(Editor's Note: Thanks to Wayne Pacelle, president and CEO of The Humane Society of the United States for submitting this story that also appears on his blog.)
The HSUS works for all animals, and on so many fronts—building public awareness, driving corporate progress, and conducting hands-on care of animals in crisis. We also work to see that laws are enforced and to lobby for stronger animal welfare policies.
There are still a number of state legislatures in active session this year, so I can’t give you any final conclusions yet on our 2012 progress. But to date, we’ve seen 69 new animal protection laws enacted on a host of issues, and we expect to see other important measures pass before the end of the year in Ohio, Pennsylvania, and several other states.
Looking back on the first three quarters of the year, here is my list of the 10 most important animal protection bills to pass at the state level. As you can see, the list encompasses a wide range of topics, and it shows progress for us on so many fronts.
1. California enacted protections for dogs and wildlife by banning the cruel hound hunting of bears and bobcats. This was perhaps the most-discussed bill in the California legislature this year, and hundreds of animal advocates and hound hunters trekked to the Capitol to make their case, while tens of thousands of animal advocates wrote and called in favor of the legislation. Gov. Jerry Brown signed the bill on Sept. 26.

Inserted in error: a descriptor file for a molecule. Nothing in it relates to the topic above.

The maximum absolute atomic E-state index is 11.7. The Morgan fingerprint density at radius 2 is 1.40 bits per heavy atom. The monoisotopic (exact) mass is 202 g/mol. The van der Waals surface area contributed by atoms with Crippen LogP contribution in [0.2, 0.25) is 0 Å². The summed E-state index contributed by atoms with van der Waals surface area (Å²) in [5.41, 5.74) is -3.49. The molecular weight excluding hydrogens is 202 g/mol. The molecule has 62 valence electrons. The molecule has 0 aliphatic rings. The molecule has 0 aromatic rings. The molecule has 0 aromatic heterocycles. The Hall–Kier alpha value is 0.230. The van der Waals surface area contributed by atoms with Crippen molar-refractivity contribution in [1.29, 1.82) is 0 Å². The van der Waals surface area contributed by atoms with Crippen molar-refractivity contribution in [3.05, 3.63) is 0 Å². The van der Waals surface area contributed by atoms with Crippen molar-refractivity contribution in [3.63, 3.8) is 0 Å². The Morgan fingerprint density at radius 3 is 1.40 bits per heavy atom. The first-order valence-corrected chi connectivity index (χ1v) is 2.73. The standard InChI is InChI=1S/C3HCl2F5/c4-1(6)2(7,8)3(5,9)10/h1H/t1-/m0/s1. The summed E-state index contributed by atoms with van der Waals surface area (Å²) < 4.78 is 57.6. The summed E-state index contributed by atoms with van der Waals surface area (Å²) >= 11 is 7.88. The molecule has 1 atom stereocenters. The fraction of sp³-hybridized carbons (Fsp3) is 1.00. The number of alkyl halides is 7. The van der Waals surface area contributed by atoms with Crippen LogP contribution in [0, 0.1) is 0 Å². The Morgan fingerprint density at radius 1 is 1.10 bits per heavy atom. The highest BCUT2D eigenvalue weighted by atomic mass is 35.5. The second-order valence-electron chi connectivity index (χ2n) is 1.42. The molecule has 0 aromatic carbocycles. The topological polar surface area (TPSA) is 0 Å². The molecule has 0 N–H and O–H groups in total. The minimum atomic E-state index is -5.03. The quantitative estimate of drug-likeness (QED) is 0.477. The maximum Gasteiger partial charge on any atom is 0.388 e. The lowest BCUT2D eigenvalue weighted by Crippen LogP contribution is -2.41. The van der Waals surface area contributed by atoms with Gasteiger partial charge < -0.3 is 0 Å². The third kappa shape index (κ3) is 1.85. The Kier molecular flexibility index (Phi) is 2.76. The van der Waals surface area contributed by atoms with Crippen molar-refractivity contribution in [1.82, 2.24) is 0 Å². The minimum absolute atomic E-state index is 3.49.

2. Rhode Island added to the momentum of our farm animal protection campaign by passing legislation to phase out the use of gestation crates and veal crates, and to outlaw the tail docking of cattle without anesthesia.
3. Ohio restricted the ownership of dangerous exotic animals. This came after the horrible tragedy in Zanesville in October 2011. Ohio became the 44th state to place some restrictions on the ownership of dangerous wild animals as pets.
4. Illinois banned the shark fin trade, building on the laws we’ve helped to pass in California, Hawaii, Oregon, and Washington.
5. Idaho established some felony-level penalties for cockfighting and other forms of malicious cruelty. Idaho became the 48th state to enact felony penalties for egregious acts of animal cruelty. Measure 5 is on the ballot in North Dakota to make that state the 49th to do so.
6. Arizona protected greyhounds by enacting a law that would allow the last remaining greyhound racing track in the state to end live dog racing. This industry has shrunk dramatically in the last decade, as a result of animal protection campaigns and competition from other forms of gambling.
7. Minnesota stopped the sale of shelter pets to laboratories. Only a handful of states still allow pets to be seized from shelters and sold to research labs.
8. New Jersey banned horse slaughter for human consumption and the transport of horsemeat for human consumption. Horse slaughter enthusiasts are trying to open plants in several states, and the Garden State must now be stricken from their target lists. New Jersey joins California, Illinois, Oklahoma, and Texas in effectively banning slaughter of these creatures for human consumption.
9. Louisiana stopped the sales of pets from the side of the road. This builds on our efforts to protect dogs from reckless breeders, among other problems.
10. New York limited live animal slaughter markets by extending a four-year moratorium forbidding the licensing of any new live animal slaughter markets within 1,500 feet of a residential dwelling in New York City.